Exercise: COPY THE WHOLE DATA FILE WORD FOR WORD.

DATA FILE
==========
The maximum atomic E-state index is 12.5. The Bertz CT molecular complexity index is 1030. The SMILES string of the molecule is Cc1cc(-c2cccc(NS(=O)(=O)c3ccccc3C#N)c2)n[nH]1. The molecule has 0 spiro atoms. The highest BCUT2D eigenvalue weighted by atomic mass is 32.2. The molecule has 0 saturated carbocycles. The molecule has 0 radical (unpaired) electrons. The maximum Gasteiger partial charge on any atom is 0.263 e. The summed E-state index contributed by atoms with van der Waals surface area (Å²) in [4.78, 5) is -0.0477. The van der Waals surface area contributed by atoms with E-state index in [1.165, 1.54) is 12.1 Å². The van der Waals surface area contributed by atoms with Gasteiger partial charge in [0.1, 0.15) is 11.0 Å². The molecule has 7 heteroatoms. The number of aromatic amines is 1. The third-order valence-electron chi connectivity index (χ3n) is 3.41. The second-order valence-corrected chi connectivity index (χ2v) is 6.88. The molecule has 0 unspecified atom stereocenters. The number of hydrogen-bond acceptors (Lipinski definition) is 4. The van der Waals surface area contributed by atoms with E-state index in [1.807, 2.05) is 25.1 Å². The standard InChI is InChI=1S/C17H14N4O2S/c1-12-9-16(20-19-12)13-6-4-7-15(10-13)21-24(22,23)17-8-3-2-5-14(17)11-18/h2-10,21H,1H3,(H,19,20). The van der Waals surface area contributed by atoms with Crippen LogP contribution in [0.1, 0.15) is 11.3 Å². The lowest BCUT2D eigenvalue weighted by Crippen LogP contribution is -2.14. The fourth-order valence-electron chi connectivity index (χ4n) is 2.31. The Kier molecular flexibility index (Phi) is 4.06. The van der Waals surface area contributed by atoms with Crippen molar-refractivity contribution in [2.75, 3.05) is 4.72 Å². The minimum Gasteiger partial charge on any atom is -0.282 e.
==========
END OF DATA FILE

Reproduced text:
The maximum atomic E-state index is 12.5. The Bertz CT molecular complexity index is 1030. The SMILES string of the molecule is Cc1cc(-c2cccc(NS(=O)(=O)c3ccccc3C#N)c2)n[nH]1. The molecule has 0 spiro atoms. The highest BCUT2D eigenvalue weighted by atomic mass is 32.2. The molecule has 0 saturated carbocycles. The molecule has 0 radical (unpaired) electrons. The maximum Gasteiger partial charge on any atom is 0.263 e. The summed E-state index contributed by atoms with van der Waals surface area (Å²) in [4.78, 5) is -0.0477. The van der Waals surface area contributed by atoms with E-state index in [1.165, 1.54) is 12.1 Å². The van der Waals surface area contributed by atoms with Gasteiger partial charge in [0.1, 0.15) is 11.0 Å². The molecule has 7 heteroatoms. The number of aromatic amines is 1. The third-order valence-electron chi connectivity index (χ3n) is 3.41. The second-order valence-corrected chi connectivity index (χ2v) is 6.88. The molecule has 0 unspecified atom stereocenters. The number of hydrogen-bond acceptors (Lipinski definition) is 4. The van der Waals surface area contributed by atoms with E-state index in [1.807, 2.05) is 25.1 Å². The standard InChI is InChI=1S/C17H14N4O2S/c1-12-9-16(20-19-12)13-6-4-7-15(10-13)21-24(22,23)17-8-3-2-5-14(17)11-18/h2-10,21H,1H3,(H,19,20). The van der Waals surface area contributed by atoms with Crippen LogP contribution in [0.1, 0.15) is 11.3 Å². The lowest BCUT2D eigenvalue weighted by Crippen LogP contribution is -2.14. The fourth-order valence-electron chi connectivity index (χ4n) is 2.31. The Kier molecular flexibility index (Phi) is 4.06. The van der Waals surface area contributed by atoms with Crippen molar-refractivity contribution in [2.75, 3.05) is 4.72 Å². The minimum Gasteiger partial charge on any atom is -0.282 e.